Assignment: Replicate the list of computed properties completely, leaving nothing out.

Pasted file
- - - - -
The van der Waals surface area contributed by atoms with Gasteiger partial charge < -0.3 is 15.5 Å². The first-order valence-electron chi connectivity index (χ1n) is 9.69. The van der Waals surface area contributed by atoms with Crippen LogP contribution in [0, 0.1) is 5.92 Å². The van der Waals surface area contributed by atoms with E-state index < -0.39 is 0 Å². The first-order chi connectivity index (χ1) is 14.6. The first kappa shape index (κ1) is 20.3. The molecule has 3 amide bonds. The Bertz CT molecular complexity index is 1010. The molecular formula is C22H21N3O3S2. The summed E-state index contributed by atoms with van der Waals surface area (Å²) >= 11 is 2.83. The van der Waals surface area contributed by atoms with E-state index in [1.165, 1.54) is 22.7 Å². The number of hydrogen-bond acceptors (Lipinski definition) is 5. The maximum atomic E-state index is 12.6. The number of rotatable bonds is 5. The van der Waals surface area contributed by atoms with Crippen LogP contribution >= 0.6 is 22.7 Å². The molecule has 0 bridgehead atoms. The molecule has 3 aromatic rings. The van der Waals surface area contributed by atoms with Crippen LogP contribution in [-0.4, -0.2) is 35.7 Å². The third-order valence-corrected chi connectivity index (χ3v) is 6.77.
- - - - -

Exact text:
The van der Waals surface area contributed by atoms with Gasteiger partial charge < -0.3 is 15.5 Å². The first-order valence-electron chi connectivity index (χ1n) is 9.69. The van der Waals surface area contributed by atoms with Crippen LogP contribution in [0, 0.1) is 5.92 Å². The van der Waals surface area contributed by atoms with E-state index < -0.39 is 0 Å². The first-order chi connectivity index (χ1) is 14.6. The first kappa shape index (κ1) is 20.3. The molecule has 3 amide bonds. The Bertz CT molecular complexity index is 1010. The molecular formula is C22H21N3O3S2. The summed E-state index contributed by atoms with van der Waals surface area (Å²) >= 11 is 2.83. The van der Waals surface area contributed by atoms with E-state index in [1.165, 1.54) is 22.7 Å². The number of hydrogen-bond acceptors (Lipinski definition) is 5. The maximum atomic E-state index is 12.6. The number of rotatable bonds is 5. The van der Waals surface area contributed by atoms with Crippen LogP contribution >= 0.6 is 22.7 Å². The molecule has 0 bridgehead atoms. The molecule has 3 aromatic rings. The van der Waals surface area contributed by atoms with Crippen LogP contribution in [-0.4, -0.2) is 35.7 Å². The third-order valence-corrected chi connectivity index (χ3v) is 6.77.